Various Mycorrhizal Fungi Enhance Dry Weights, P and Zn Uptake of Four Pistacia Species


KAFKAS S., ORTAŞ İ.

JOURNAL OF PLANT NUTRITION, vol.32, no.1, pp.146-159, 2009 (SCI-Expanded) identifier identifier

  • Publication Type: Article / Article
  • Volume: 32 Issue: 1
  • Publication Date: 2009
  • Doi Number: 10.1080/01904160802609005
  • Journal Name: JOURNAL OF PLANT NUTRITION
  • Journal Indexes: Science Citation Index Expanded (SCI-EXPANDED), Scopus
  • Page Numbers: pp.146-159
  • Keywords: mycorrhizae, P. vera, P. atlantica, P. eurycarpa, P. terebinthus, rootstock, pistachio seedlings, PHOSPHORUS, GROWTH, DEPENDENCY, ROOTSTOCK
  • Çukurova University Affiliated: Yes

Abstract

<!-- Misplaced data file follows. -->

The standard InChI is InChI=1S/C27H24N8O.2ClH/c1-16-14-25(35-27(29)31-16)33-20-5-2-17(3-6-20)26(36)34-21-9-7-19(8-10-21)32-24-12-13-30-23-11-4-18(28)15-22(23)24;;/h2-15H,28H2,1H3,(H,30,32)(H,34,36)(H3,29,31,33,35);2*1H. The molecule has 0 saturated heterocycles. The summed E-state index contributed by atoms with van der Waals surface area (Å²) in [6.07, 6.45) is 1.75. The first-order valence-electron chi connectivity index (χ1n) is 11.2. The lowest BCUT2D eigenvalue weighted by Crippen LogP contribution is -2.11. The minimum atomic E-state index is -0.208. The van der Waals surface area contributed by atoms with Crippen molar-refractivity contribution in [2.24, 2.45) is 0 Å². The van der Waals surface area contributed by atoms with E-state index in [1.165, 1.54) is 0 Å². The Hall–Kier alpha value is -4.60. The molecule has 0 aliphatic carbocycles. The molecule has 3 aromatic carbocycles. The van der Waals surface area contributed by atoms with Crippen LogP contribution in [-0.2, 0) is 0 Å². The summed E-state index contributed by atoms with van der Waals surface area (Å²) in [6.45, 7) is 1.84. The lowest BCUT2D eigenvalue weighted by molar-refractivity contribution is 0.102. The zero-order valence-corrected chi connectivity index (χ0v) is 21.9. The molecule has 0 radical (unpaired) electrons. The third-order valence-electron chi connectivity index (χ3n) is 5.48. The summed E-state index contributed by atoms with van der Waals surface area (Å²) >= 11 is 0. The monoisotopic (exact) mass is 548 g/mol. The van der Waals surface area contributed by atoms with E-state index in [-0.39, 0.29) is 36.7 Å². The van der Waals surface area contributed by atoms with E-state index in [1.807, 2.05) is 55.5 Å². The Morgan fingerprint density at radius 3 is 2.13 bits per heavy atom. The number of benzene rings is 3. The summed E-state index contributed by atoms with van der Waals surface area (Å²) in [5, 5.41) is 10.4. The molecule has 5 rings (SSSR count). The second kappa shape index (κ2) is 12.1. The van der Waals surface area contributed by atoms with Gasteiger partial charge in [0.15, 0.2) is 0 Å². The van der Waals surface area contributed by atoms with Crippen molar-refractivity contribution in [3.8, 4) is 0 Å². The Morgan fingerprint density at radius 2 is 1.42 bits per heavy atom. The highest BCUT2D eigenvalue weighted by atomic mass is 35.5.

Pistacia is a common wild plant in the Southeast Anatolia part of Turkey. The experiment was planned to screen and select the most suitable arbuscular mycorrhizae (AM) for enhancing Pistacia species seedling growth by improving phosphorus (P) and zinc (Zn) uptake. This study was carried out under greenhouse condition at the Department of Soil Science, Cukurova University, Adana, Turkey. Two genotypes from each of P. vera (cvs 'Siirt' and 'Kirmizi'), P. eurycarpa, P. atlantica, and P. terebinthus species were tested with ten different mycorrhizal species. Plants were grown in a growth medium with a mixture of sand, soil and compost with 6:3:1 ratio, respectively. Seedling plants were harvested after eight months and transplanted to pots. There were significant differences between Pistacia species in growth, nutrient uptake and the percentage of mycorrhizal infection. Also mycorrhizal species were different in terms of enhancing plant growth and nutrient uptake. The results were that Siirt, Genotype 08, 11, 13, and 14 gave a high response to the mycorrhizal inoculation and Glomus clarium gave the best improvements in growth and nutrition, resulting in greater plant biomass and Zn and P uptake. Following this, G. etunicatum, G. intraradices, G. caledonium, and G. mosseae species were effective species. In general, G. mosseae and G. fasciculatum mycorrhizae enhanced plant growth; G. clarium was the most efficient species in terms of P and Zn uptake.